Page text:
Issue: (1) Whether, in proceedings under Atkins v. Virginia , the Sixth Amendment requires a state to prove the absence of mental retardation (intellectual disability) beyond a reasonable doubt to a jury, because death is not within the permissible range of sentences for a person who is intellectually disabled; (2) whether this Court should grant certiorari, vacate, and remand for further consideration of Howell's Sixth Amendment claim in light of Alleyne v. United States ; (3) whether it violates the Eighth Amendment and Atkins for a state court to determine a petitioner's I.Q. without appropriately applying scientifically reliable standards for the assessment of intellectual functioning such as the Standard Error Of Measurement (SEM) of I. Q. tests or the "Flynn Effect," a recognized phenomenon requiring the downward adjustment of raw I.Q. scores to reflect the petitioner's actual I.Q.; (4)
whether the Eighth Amendment and Atkins allow a state to use standards for assessing adaptive deficits that contravene scientifically accepted clinical practice and that focus on an individual's abilities rather than his actual deficits, when such deficits satisfy clinical standards for intellectual disability; and (5) whether it violates due process and/or equal protection under the Fourteenth Amendment for a state supreme court to require consideration of SEM and the Flynn Effect in some Atkins cases but to refuse their consideration to the petitioner.
Proceedings and Orders
Apr 10 2013
Application (12A987) to extend the time to file a petition for a writ of certiorari from April 29, 2013 to June 28, 2013, submitted to Justice Kagan.
Apr 12 2013
Application (12A987) granted by Justice Kagan extending the time to file until June 28, 2013.
Zubik v. Burwell Because both the Obama administration and the religious non-profits, colleges, and schools challenging the accommodation offered to those who object to complying with the Affordable Care Act’s birth control mandate confirm that contraceptive coverage could be provided to the challengers’ female employees, through the challengers’ insurance companies, without any notice from the challengers, the decisions of the courts of appeals rejecting the challenge are vacated and remanded. Given the gravity of the dispute and the substantial clarification and refinement in the positions of the parties, the parties on remand should be afforded an opportunity to arrive at an approach going forward that accommodates the challengers’ religious exercise while at the same time ensuring that women covered by the challengers’ health plans receive full and equal health coverage, including contraceptive coverage.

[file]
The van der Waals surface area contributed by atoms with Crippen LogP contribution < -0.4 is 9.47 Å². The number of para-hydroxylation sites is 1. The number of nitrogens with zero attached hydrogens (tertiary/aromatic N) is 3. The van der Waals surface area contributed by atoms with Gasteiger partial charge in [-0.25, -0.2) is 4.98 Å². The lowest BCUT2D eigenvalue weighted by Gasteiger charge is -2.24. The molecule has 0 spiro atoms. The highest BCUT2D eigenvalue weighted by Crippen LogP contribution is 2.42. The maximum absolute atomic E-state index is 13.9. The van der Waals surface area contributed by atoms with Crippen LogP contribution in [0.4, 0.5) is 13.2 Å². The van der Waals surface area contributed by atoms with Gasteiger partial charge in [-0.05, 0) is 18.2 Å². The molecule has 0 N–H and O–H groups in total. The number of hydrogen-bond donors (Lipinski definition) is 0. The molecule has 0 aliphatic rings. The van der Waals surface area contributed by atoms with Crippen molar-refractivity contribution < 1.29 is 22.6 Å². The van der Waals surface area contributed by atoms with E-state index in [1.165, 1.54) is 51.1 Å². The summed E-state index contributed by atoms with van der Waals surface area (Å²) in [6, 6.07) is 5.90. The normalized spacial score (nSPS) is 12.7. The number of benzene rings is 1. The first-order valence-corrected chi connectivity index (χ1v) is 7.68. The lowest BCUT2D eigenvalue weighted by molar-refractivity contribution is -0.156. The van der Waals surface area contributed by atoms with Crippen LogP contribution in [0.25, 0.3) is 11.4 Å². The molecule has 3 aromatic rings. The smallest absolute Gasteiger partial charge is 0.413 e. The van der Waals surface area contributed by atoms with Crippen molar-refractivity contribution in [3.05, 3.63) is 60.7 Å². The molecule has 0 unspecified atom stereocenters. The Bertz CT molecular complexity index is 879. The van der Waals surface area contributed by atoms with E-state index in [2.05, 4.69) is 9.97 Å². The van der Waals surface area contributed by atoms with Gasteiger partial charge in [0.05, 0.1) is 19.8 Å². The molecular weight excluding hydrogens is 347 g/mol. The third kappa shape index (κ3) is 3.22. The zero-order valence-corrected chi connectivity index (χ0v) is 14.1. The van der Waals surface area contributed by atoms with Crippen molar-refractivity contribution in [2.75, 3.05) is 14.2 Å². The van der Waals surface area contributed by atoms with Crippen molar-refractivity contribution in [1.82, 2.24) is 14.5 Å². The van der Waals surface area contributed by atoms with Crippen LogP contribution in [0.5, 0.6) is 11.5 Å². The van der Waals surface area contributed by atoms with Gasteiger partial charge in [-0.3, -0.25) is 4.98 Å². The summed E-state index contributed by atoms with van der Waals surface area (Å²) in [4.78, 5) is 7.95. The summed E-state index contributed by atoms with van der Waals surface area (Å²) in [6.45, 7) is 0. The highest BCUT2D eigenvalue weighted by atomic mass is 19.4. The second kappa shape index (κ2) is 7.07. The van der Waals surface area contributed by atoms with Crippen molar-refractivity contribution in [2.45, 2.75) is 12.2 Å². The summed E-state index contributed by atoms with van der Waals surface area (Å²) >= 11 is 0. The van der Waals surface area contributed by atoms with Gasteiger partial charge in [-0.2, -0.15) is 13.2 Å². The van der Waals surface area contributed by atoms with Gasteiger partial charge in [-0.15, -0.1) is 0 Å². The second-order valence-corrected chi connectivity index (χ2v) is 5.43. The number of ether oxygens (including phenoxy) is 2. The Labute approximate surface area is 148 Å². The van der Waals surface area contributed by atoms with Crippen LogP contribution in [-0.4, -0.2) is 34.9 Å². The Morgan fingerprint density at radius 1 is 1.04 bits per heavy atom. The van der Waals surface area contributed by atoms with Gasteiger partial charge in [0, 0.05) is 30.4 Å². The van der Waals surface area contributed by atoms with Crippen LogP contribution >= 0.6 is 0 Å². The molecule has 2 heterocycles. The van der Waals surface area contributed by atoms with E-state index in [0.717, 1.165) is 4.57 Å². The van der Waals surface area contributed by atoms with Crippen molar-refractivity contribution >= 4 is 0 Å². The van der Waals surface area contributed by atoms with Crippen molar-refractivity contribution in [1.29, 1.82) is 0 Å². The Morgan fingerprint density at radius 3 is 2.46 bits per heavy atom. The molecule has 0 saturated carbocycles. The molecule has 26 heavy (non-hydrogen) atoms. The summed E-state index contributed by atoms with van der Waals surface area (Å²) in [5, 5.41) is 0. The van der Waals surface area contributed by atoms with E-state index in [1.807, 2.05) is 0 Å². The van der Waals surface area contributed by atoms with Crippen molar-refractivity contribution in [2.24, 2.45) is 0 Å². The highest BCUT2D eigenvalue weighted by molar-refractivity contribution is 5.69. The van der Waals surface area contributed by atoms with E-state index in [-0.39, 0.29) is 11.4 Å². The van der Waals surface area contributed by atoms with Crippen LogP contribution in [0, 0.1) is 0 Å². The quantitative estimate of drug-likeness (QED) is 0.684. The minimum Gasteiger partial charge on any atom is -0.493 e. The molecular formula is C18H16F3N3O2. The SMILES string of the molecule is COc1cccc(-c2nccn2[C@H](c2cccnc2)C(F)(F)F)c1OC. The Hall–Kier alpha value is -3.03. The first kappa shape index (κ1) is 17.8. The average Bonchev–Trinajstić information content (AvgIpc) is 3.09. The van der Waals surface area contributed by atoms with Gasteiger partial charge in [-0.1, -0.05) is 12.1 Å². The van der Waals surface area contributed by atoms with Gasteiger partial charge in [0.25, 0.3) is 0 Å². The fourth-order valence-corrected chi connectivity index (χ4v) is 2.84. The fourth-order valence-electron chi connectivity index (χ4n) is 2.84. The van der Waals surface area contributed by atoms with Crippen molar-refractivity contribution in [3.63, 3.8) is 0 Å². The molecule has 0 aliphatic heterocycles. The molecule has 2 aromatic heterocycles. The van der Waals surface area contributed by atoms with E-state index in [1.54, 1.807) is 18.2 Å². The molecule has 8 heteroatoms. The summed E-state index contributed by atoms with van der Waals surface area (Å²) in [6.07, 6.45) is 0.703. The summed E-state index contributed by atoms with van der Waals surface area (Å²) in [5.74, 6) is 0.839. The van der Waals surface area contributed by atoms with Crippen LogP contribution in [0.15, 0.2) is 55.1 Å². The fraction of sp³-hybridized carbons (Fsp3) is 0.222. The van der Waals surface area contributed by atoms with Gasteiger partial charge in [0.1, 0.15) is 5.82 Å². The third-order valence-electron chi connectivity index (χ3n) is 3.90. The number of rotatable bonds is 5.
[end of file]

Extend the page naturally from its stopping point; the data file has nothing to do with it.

Whole Woman’s Health v. Hellerstedt Whether, when applying the “undue burden” standard of Planned Parenthood v. Casey, the Fifth Circuit erred in concluding that this standard permits Texas to enforce, in nearly all circumstances, laws that would cause a significant reduction in the availability of abortion services while failing to advance the State’s interest in promoting health - or any other valid interest.
Spokeo, Inc. v. Robins Because the Ninth Circuit failed to consider both aspects of the injury-in-fact requirements -- an injury in fact must be both concrete and particularized, but the Ninth Circuit's observations concerned only "particularization" -- its Article III standing analysis was incomplete.
Barr Pharmaceuticals, LLC v. Superior Court of California, San Francisco County Whether, when a state court lacks personal jurisdiction over many cases against a defendant, and the state court combines those cases with other cases into a coordination proceeding, the Due Process Clause prohibits the state from deeming the personal-jurisdiction defense waived merely because the defendant participates in the coordination proceeding, absent a knowing, voluntary, and intentional waiver of the defense.
Fitch Ratings, Inc. v. First Community Bank, N.A. Whether the Due Process Clause of the Fourteenth Amendment is violated when a court, in the absence of specific or general jurisdiction, nevertheless exercises personal jurisdiction over an out-of-state defendant under a theory of “conspiracy jurisdiction.”
PharMerica Corp. v. United States ex rel. Gadbois Whether, as the Fourth, Seventh, and Tenth Circuits have held, courts must apply the first-to-file bar as of the time the follow-on case is filed and dismiss a copycat qui tam action brought when a related action is pending; or whether, as the First Circuit held, subsequent events can cure the first-to-file defect, such that a follow-on case may avoid the statutory bar simply by remaining on the docket until the first-filed action inevitably ends.